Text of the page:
Discussion in 'The Watering Hole' started by Winston, May 17, 2019.
Great idea; however, recharging takes too long and where will you find a station when you are very low on battery? Hydrogen autos seem like a much better alternative.
I'm a current driver of a plug-in hybrid (Honda Clarity), and I absolutely love driving on electricity. In fact, I find that I'm frustrated whenever I have to burn gas. Compared to the electric motor, running the internal combustion engine just seems noisy, smelly, and antiquated. Plus the instant-on torque from the electric motor is fantastic. I'm also a cheapskate, so I appreciate the fact that electrons are cheaper than molecules.
I have previously seen info on both the Rivian pickup and the SUV. They are my dream cars.
The guy in this video reminded me strongly of Dennis Hopper in Apocalypse Now. Kind of a manic rambling. Or maybe an aged version of Cliff Stoll.
Hmmm. let's see.....
The 180 KW option is anticipated to have a 400+ mile operating range? So that would mean several days between recharges.
No gas, no oil changes, = reduced maintenance and fuel bills.
And while electricity is not free, it is still a lot less per driven mile than gas.
Many municipalities have legislated "perks" for EV owners. For example in my area they get free on street metered parking, free airport parking, access to the HOV lanes during rush hour without the minimum passenger requirement. There was a law requiring new developments to have x number of charging stations per y number of new parking stalls. So your wife could recharge the second car while she gets a spa treatment or you could do it while getting a few drinks at the local establishment. I can see a future where EV owners will be fighting over charging station spots like car owners now fight over parking spots. This all on top of the tax incentives.
But, most EV owners, I think, are recharging overnight at their home stations while they sleep. Some EVs have a fast charge option.
AND 0-60 in 3.something seconds.
Downside, my neighbor had a Prius. The battery pack was supposed to last several years (like 8 or something). It started to fail after 3 or 4 years. Covered under warranty, so no out of pocket cost to him. Otherwise you are looking at several thousands of dollars.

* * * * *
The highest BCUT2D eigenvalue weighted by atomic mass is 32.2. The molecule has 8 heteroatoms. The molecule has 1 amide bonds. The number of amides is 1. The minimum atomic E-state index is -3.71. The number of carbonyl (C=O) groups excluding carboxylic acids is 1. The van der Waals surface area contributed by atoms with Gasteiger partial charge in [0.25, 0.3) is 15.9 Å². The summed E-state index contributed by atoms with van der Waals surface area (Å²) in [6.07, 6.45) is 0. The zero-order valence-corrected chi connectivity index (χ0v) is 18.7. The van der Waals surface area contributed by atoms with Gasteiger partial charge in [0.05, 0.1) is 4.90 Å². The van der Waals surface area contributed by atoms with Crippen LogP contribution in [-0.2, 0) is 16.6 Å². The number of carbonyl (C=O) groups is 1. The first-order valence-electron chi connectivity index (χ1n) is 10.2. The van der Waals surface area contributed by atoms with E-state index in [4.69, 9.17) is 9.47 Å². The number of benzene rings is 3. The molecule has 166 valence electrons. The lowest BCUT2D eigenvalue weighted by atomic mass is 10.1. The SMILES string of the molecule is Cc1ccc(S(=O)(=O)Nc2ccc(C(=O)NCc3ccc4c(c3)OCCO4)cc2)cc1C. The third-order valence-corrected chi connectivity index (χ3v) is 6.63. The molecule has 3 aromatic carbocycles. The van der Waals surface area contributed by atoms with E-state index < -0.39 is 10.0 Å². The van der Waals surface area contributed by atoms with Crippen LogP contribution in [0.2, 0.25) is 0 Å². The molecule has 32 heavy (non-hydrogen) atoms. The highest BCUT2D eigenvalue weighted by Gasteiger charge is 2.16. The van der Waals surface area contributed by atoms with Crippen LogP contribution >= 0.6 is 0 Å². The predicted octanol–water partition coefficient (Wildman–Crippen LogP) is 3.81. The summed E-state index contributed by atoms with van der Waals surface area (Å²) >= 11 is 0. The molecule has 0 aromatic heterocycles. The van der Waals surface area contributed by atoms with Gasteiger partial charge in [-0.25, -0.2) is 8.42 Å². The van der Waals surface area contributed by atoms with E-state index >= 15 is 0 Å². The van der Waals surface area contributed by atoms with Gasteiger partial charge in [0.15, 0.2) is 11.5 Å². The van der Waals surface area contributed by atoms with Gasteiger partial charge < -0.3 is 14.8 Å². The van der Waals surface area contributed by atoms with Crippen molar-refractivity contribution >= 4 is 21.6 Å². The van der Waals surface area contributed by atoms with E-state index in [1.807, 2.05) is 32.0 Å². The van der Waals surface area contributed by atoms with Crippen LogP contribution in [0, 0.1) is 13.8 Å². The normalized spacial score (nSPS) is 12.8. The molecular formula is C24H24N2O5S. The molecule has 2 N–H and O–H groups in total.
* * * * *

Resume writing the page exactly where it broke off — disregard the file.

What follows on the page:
Wondering what the price point will be. And if all the promises can be kept. Look at Tesla. Laters.
Hydrogen storage tech isn’t up to the task yet. I worked on a DOE H2 project that didn’t meet the metrics.
Plus where are you going to find a hydrogen filling station?
The original Honda Clarity was not a hybrid, but a hydrogen fuel celled vehicle. They ran a pilot test program in the SoCal area, I believe. Scarcity of fueling stations was an issue.
Man.. could that truck be any uglier?
I'm in the middle of a trip in my pickup from Phoenix to Regina and return.
Can I do that with this truck?
I'm sure there is lots of hydrogen station in western North Dakota
He says that the most powerful version makes 180 kilowatts then goes on to claim that it generates 750 hp. Not sure how that is possible since 180 kilowatts = 241 hp.
A diesel hybrid has always made a lot of sense to me, but all-battery for a mass hauler less so.
I am one that is all for alternatives to petroleum products, however, most of the "alternatives" still rely on petroleum as the ultimate source of energy. Most of our electricity and hydrogen is still being produced from petroleum. This defeats the purpose. Now the energy is being converted to different forms multiple times, i.e coal(or natural gas) to steam to electricity to motive force. Each conversion is at most 85% efficient. This equates to the alternative fueled vehicle being no more efficient(environmentally friendly) than direct fuel to motive force.
SCVTA had a small experimental fleet (3) of hydrogen fuel cell coaches they ran for a few years in the early 2K's. While the coach itself put only H2O out its tailpipe, it turns out that at the time, hydrogen production was so filthy, that passenger mile per passenger mile, the environment was better off running diesel. It was extremely expensive, too. Special shop, special training, special tools, special fueling station... Everything about those coaches was expensive. They finally dropped 'em, and returned the power plants to the Canadian company that owned them.
Perhaps production methods have improved?
Note the 400 mile range and 15 minute, 80% charge (unsubstantiated) claim in the video, the incredible torque and 0-60 mph time. H2 delivery, storage, and safety has all kinds of issues.
An idea I read about a year or two ago that was being worked on was a vehicle battery pack which used a non-hazmat liquid electrolyte. To recharge, you'd simply swap out the electrolyte at a refilling station. All of the gasoline delivery infrastructure already present could be used with the addition of a spent electrolyte recovery tank. The spent electrolyte would then be reactivated via an inexpensive process.
Main downsides to electric
They lose a lot of range in the cold
Toxic materials in batteries
Need to figure out how to get electric vehicles to pay for road maintenance
If you are an urban commuter in LA, they are great. Less so in Montana (but a Tesla on the Beartooth Highway is awesome).
Plus if there is a vehicular accident, there can either be leakage of the toxic materials or there is high voltage and stored energy that can be hazardous to rescuers. You can turn off a petroleum powered motors - you can't tu
How does one turn off a pool of gasoline?
Pick your nose in front of it?
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